The 10 new projects developed by SpaceGAMBIT were done in partnership with Maui Makers – a group that provides the space and tools to make new things on the island of Maui in Hawaii.

“SpaceGAMBIT and their partners have created an incredibly wide variety of projects that speak to the strong interest in asteroids and passion of the public to participate in space-related activities,” said Jason Kessler, program executive for the Asteroid Grand Challenge. “These projects will inspire NASA audiences and the broader community to learn and get involved.”

The 10 projects are:

  • Asteroid Hackathon: Engage astronomers, space geeks, coders, and interested citizens to help make Earth safer by re-imagining asteroid data. Read more about the Hackathon here:
  • Asteroid Response Center: An interactive multimedia installation focusing on asteroid science and planetary protection. The presentation has been exhibited at Burning Man 2014 and World Maker Faire New York.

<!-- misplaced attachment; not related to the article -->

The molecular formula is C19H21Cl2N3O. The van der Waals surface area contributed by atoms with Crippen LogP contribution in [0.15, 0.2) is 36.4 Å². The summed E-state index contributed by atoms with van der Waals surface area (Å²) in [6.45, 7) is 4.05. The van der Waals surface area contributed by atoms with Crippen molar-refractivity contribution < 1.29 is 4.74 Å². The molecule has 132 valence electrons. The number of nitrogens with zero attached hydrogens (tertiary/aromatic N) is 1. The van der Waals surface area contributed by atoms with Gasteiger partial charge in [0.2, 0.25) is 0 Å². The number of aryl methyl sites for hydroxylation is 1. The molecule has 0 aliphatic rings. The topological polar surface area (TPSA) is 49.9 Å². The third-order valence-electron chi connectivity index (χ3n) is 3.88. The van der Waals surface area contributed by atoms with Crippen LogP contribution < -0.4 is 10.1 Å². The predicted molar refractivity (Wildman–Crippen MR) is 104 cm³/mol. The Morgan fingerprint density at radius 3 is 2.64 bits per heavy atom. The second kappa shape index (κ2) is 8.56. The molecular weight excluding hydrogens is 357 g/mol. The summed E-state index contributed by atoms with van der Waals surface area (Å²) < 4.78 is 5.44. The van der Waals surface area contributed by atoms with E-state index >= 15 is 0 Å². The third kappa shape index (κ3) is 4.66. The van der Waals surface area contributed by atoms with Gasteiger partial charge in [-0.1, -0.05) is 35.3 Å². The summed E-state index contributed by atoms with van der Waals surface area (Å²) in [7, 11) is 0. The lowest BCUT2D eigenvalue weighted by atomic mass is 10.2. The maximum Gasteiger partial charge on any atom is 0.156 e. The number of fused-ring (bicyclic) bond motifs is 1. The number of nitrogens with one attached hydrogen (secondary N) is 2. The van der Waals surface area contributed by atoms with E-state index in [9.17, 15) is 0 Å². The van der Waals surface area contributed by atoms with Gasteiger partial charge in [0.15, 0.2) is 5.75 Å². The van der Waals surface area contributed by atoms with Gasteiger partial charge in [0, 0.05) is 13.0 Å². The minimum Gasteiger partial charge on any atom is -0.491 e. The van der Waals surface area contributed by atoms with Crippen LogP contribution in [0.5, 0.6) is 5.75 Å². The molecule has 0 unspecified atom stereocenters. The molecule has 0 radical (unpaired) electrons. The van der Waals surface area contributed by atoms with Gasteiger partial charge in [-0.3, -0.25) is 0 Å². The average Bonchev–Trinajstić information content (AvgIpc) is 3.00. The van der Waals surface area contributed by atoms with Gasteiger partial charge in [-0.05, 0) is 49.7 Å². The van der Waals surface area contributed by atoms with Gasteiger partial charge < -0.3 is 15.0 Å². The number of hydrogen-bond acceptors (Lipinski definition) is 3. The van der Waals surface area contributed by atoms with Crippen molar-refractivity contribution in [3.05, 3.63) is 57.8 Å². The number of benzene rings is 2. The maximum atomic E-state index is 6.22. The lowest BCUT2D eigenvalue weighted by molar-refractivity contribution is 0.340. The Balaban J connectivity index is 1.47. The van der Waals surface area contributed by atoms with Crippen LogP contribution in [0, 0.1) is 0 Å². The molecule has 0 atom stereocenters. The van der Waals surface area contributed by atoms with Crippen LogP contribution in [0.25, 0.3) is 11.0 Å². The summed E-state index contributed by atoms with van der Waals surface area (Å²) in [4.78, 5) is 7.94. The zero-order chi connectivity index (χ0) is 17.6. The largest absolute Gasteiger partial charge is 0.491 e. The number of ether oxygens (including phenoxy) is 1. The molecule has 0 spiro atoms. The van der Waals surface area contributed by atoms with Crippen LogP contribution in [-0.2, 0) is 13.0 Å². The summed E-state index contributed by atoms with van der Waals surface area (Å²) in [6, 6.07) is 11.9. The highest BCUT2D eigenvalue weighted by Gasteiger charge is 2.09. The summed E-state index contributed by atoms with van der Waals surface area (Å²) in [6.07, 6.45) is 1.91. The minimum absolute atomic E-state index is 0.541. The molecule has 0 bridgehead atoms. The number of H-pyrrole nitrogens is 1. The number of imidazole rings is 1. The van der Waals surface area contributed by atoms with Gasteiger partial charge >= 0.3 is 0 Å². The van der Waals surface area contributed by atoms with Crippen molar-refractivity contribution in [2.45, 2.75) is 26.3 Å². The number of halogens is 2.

• Ultrascope: An automated robotic observatory that can be laser-cut and 3D printed at home.
  • Black Rock Observatory: A tourist office/welcome center for the rest of the universe.
  • The Wayward Rock: An interactive, space-based adventure where it’s up to you to save the world! Participants will learn about asteroids through extraterrestrial imaging data, discuss their solutions with like-minded students, and build a physical prototype of their own brilliant ideas if they have access to a local makerspace or fab lab.
  • Cosmosium: Browser game built to inspire and educate the general population using asteroid data from NASA.
  • Light Sight: An open-source system for the fabrication of extremely low cost parabolic mirrors for the use in amateur telescopes.